As much as we may wish it so, it’s not likely that a room full of monkeys will ever be able to reproduce the works of Shakespeare no matter how long they sit there typing. But what if you connected their brains? Could they achieve great things—or at least reach a higher level of thinking power?
The idea intrigued Miguel Nicolelis, director of the Center for Neuroengineering at Duke University. Nicolelis has a lot of experience in wiring animal brains and seeing what they’re capable of. As far back as 1999, he and his team at Duke connected a rat’s brain to a robot arm. Ever since, they’ve been pushing the limits of what’s known as brain-machine interfaces.
That led Nicolelis to wonder what was possible if, instead, you connected brains to brains. Could animals learn to literally think together?
Monkeys get down to business
So he set out to see if several different animal brains could work together to perform a task. The goal was to create a kind of “organic computer.”
For the study, published earlier this month in Scientific Reports, Nicolelis’ team first placed electrodes into the brains of three rhesus monkeys, targeting areas associated with movement, and these were connected to a computer that controlled an image of a robotic arm. Although their brains weren’t wired together, the monkeys, although in different rooms, eventually learned to synchronize their thinking so they could move the screen arm and grab a ball. That earned them a reward of juice.
Then the researchers made things harder. They created a situation where the avatar arm could move in three-dimensional space. But each of three monkeys could control only one or two types of movement—say up or down, or right or left—so no one monkey by himself could move the arm effectively enough to win juice.
Over time, their separate neurons began working together, and, through the computer, were able to move the arm and reach the virtual ball. Without being aware that they were collaborating, the monkeys had created a monkey superbrain, said Nicolelis, or as he dubbed it, a “brainet.”
More mind melds
But Nicolelis and the Duke researchers didn’t stop there. They went a step further with a group of four adult rats. Instead of connecting their brains to one another through a computer, this time the brains of the animals were connected directly.
They connected two sets of electrodes into each of the rat’s brains, targeting the region associated with movement. One electrode stimulated a particular part of the brain, while the other recorded its activity. When one rate responded to touch, it was able to pass the knowledge of that reaction to the other rats.
Through trial and error, that rats learned how to synchronize their brains—for which they were rewarded. In one experiment, the animals were able to produce different brain responses to different signals, a single electric pulse or four of them. When that happened, those four brains had become a simple computer, processing a response as a group.
This clearly came into play in the second half of the rat experiment. This time the animals received patterns of electrical stimulation that were designed to represent increasing or decreasing temperatures and increasing or decreasing air pressure. Based on how the brains interpreted and responded to those patterns, the rats could “predict” if it was going to rain.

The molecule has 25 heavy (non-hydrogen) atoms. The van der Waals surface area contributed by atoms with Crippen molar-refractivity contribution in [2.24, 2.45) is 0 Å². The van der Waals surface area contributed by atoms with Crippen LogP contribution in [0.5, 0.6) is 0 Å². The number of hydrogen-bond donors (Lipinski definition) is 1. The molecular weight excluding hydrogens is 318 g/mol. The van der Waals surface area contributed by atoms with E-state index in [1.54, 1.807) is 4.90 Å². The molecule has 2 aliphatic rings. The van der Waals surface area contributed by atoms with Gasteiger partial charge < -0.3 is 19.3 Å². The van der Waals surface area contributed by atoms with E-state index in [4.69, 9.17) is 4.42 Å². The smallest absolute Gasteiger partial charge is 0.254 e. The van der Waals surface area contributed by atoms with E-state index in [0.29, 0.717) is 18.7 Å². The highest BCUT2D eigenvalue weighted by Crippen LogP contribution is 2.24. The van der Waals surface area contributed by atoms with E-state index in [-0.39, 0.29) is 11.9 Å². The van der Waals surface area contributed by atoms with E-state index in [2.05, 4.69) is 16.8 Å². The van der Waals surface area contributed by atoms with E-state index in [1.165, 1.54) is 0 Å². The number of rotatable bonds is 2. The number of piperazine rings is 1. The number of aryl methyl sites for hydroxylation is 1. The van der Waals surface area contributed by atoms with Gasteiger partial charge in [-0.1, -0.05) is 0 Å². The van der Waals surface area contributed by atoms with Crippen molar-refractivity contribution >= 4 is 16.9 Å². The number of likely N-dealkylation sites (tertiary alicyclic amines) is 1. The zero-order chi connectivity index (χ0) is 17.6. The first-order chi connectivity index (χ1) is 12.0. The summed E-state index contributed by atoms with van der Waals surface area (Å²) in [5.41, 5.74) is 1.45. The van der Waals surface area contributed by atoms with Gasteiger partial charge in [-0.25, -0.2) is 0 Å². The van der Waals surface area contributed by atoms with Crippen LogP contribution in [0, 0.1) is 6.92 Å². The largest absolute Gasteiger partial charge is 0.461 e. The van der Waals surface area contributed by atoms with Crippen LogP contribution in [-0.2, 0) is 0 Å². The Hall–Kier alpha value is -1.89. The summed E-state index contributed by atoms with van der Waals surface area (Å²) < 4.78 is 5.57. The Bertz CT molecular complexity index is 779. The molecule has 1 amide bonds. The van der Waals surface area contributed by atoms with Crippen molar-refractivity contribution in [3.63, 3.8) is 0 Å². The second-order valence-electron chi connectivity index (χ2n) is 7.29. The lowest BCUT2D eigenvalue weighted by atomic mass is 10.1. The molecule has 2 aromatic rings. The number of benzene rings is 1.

Turns out that the rats were consistently more accurate in their predictions when their brains worked together than when individual rats attempted to make these predictions on their own. As Nicolelis explained, “The rats could divide tasks across animals, so their individual workload was smaller. We didn’t expect that at the beginning.”
Fascinating stuff, but what does it mean for us humans? Does Nicolelis believe that one day human brains will actually be connected to help solve baffling problems? And what kind of dark box is opened once another person has direct access to what’s happening inside our brain?
For his part, Nicolelis sees potential value of a human “brainet” in treating people with a neurological injury or disability. For instance, he thinks a person who has suffered a stroke could accelerate their rehabilitation if they could relearn their language and motor skills in conjunction with a healthy brain. He also has said that he could imagine a team of surgeons joining brains to complete a difficult surgery or mathematicians sharing brain power to solve a complex problem.
Of course, it’s going to be a while before people are plugging into each other’s brains. Obviously, the process would have to become a lot less invasive than was done with the monkeys and rats where electrodes were implanted in their brains. And, when the Duke experiments were tracking the collaboration among the rats’ brains, they were monitoring only 3,000 neurons. The human brain is way more complex—it has just under 100 billion neurons—so the technology would probably need to record and transmit information from hundreds of thousands of neurons.
That challenge, though, seems far less daunting than the ethical ones that brain-sharing raises. If people become part of a brainet and their brain signals are recorded, do they lose the right to keep them private? And, let’s say they would have the right to keep their secrets secret. Could whatever group or company or person that oversees a brain network be able to guarantee that the data from deep inside your brain could never be stolen?
That’s a quandary for another day, one that scientists like Miguel Nicolelis hope that they have the opportunity to confront.